Appellant claims that the unlawful entry statute violates the guarantees of both the Fifth and the First Amendments of the Constitution. He argues initially that the statute is impermissibly vague, and therefore contravenes the principles of due process, in that it fails to prescribe ascertainable standards for enforcement, thereby vesting unfettered discretion in the appropriate law enforcement officials. Appellant further contends that the statute is void for vagueness in that it fails adequately to apprise potential offenders of the precise nature of the conduct proscribed. Appellant's final constitutional claim is that the application of the unlawful entry statute, under the circumstances of this case, impermissibly infringed upon his right of expression as protected by the First Amendment. Additionally, with respect to his asserted defense of a "good faith" belief in his right to remain on the White House grounds, appellant contends that the charge to the jury was erroneous. While, as we have noted, the instructions did direct the jury's attention to the putative defense, the court also informed the jury that the unlawful entry statute was not unconstitutional, that appellant's conduct was not immunized by the First Amendment, and that lofty motivations would not excuse illegal activity. Appellant asserts that such a juxtaposition was *806 erroneous and effectively removed his only defense from the jury's consideration.[2] We reject appellant's arguments in all respects.

A criminal statute is void on vagueness grounds when it provides no standards by which conduct falling within its scope may be ascertained. Such a statute infringes upon due process rights by failing to provide fair warning of what is prohibited and inviting capricious and arbitrary enforcement by public officials. See Papachristou v. Jacksonville, 405 U.S. 156, 92 S. Ct. 839, 31 L. Ed. 2d 110 (1972); Coates v. Cincinnati, 402 U.S. 611, 91 S. Ct. 1686, 29 L. Ed. 2d 214 (1971). A statute will be declared unconstitutional "on its face" when it is vague "not in the sense that it requires a person to conform his conduct to an imprecise but comprehensible normative standard, but rather in the sense that no standard of conduct is specified at all." Coates v. Cincinnati, supra, at 614, 91 S. Ct. at 1688. See Parker v. Levy, 417 U.S. 733, 755, 94 S. Ct. 2547, 41 L. Ed. 2d 439 (1974).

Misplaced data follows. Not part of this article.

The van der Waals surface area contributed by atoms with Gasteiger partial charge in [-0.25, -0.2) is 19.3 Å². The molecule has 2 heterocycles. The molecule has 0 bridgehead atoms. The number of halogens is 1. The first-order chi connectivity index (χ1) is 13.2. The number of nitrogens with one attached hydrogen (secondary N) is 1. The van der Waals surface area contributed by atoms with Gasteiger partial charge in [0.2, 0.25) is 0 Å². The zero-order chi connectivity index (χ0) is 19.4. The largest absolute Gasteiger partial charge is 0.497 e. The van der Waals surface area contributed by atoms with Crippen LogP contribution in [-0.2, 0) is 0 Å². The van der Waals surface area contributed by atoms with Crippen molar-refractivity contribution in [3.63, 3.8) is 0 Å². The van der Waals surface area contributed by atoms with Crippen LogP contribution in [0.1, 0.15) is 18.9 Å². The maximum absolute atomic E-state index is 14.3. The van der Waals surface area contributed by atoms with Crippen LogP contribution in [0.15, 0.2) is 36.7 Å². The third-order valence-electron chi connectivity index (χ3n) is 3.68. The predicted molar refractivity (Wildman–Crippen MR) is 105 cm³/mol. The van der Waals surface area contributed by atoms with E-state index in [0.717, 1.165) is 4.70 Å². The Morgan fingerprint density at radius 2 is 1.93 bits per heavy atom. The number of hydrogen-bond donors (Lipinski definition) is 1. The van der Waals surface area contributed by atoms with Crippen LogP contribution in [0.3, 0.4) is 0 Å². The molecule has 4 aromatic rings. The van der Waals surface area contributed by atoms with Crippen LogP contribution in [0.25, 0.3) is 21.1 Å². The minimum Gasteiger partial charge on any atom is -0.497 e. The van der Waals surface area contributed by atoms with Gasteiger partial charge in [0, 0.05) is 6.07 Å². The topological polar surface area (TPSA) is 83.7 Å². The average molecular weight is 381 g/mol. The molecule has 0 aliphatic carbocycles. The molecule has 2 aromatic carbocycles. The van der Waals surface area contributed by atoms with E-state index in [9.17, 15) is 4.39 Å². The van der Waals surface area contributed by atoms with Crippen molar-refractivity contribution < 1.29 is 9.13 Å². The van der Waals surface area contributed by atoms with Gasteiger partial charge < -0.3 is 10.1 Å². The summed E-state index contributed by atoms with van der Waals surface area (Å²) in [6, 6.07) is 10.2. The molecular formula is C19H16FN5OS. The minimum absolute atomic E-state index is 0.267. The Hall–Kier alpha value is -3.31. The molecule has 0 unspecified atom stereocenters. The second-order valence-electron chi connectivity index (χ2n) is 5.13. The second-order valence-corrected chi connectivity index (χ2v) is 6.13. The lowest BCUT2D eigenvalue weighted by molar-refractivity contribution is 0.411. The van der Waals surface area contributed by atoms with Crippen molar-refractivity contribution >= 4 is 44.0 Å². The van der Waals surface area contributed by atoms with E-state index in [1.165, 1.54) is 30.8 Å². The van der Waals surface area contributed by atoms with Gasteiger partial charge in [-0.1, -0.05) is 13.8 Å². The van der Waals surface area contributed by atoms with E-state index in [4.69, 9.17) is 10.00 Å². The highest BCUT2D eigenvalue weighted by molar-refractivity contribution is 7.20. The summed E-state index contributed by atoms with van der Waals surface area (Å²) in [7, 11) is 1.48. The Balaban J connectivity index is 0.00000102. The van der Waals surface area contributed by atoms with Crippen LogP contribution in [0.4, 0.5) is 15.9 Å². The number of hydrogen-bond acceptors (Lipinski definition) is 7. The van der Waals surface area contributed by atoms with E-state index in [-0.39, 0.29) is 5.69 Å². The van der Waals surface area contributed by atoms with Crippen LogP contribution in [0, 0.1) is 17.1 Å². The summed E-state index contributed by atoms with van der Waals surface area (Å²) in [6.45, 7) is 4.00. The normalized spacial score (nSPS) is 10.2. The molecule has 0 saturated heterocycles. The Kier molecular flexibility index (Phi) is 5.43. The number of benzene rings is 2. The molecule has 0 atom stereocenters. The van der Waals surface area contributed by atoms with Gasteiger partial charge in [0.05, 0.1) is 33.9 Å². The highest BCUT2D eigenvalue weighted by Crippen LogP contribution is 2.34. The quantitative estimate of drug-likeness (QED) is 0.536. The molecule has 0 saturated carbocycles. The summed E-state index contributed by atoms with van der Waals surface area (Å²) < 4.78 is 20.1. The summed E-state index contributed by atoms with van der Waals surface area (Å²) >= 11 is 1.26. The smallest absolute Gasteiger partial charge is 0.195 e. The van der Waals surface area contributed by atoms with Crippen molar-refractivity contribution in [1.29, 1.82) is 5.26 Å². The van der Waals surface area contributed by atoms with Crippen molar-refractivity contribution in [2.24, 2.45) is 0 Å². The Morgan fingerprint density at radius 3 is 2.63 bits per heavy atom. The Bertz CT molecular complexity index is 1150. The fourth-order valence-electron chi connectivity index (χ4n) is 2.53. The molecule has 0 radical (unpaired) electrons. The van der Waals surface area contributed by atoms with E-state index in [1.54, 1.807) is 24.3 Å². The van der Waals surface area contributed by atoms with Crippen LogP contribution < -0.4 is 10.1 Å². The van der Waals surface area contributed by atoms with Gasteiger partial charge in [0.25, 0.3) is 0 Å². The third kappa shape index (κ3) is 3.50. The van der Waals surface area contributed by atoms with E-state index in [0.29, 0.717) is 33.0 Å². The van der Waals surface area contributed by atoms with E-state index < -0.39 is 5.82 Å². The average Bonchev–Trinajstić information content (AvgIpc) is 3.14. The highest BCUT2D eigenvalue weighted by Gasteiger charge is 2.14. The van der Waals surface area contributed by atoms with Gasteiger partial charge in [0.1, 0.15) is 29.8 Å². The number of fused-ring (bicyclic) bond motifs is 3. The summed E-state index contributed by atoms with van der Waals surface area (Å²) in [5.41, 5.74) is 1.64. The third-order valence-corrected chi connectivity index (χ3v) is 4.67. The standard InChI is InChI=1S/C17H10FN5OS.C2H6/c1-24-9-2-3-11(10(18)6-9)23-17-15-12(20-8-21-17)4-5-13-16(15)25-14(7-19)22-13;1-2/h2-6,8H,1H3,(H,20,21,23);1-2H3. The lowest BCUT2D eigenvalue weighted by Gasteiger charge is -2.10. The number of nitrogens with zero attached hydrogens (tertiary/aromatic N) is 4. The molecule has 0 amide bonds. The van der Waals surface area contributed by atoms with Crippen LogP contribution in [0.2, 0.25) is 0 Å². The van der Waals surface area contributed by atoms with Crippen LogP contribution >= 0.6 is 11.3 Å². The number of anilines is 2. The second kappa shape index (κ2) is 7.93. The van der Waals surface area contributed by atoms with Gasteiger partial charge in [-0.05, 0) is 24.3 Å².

The District of Columbia's unlawful entry statute is not vague on its face.[3] It is, by its terms, aimed at certain limited conduct which is constitutionally subject to restraint. It prohibits the act of entering or remaining upon any property when such conduct is both without legal authority and against the expressed will of the person lawfully in charge of the premises. Thus, to be subject to the statute's sanctions, one must be without legal right to trespass upon the property in question. We find no resemblance between the instant provisions and those condemned in the cases upon which appellant relies. Under our statute, an individual's otherwise lawful presence is not conditioned upon the mere whim of a public official to whom the statutory language lends no guidance. See Shuttlesworth v. Birmingham, 383 U.S. 87, 90, 86 S. Ct. 211, 15 L. Ed. 2d 176 (1965). Appellant has not alleged the existence of discriminatorily selective enforcement, nor does the record intimate any such abuse. The statute encourages no greater exercise of discretion and on-the-spot administrative judgment than is constitutionally permissible. See Grayned v. Rockford, 408 U.S. 104, 113-14, 92 S. Ct. 2294, 33 L. Ed. 2d 222 (1972); Cox v. Louisiana, 379 U.S. 559, 568-69, 85 S. Ct. 476, 13 L. Ed. 2d 487 (1965).

Moreover, the statute is not subject to the criticism that its prohibitions are phrased in such imprecise language as to be beyond the comprehension of those seeking to conform their behavior to its mandate. The type of conduct subject to its sanctions is clearly identified in words of common understanding, with little room for misinterpretation or conjecture. With respect to this aspect of appellant's claim of vagueness, we note the Supreme Court's views as expressed in Colton v. Kentucky, 407 U.S. 104, 110, 92 S. Ct. 1953, 1957, 32 L. Ed. 2d 584 (1972):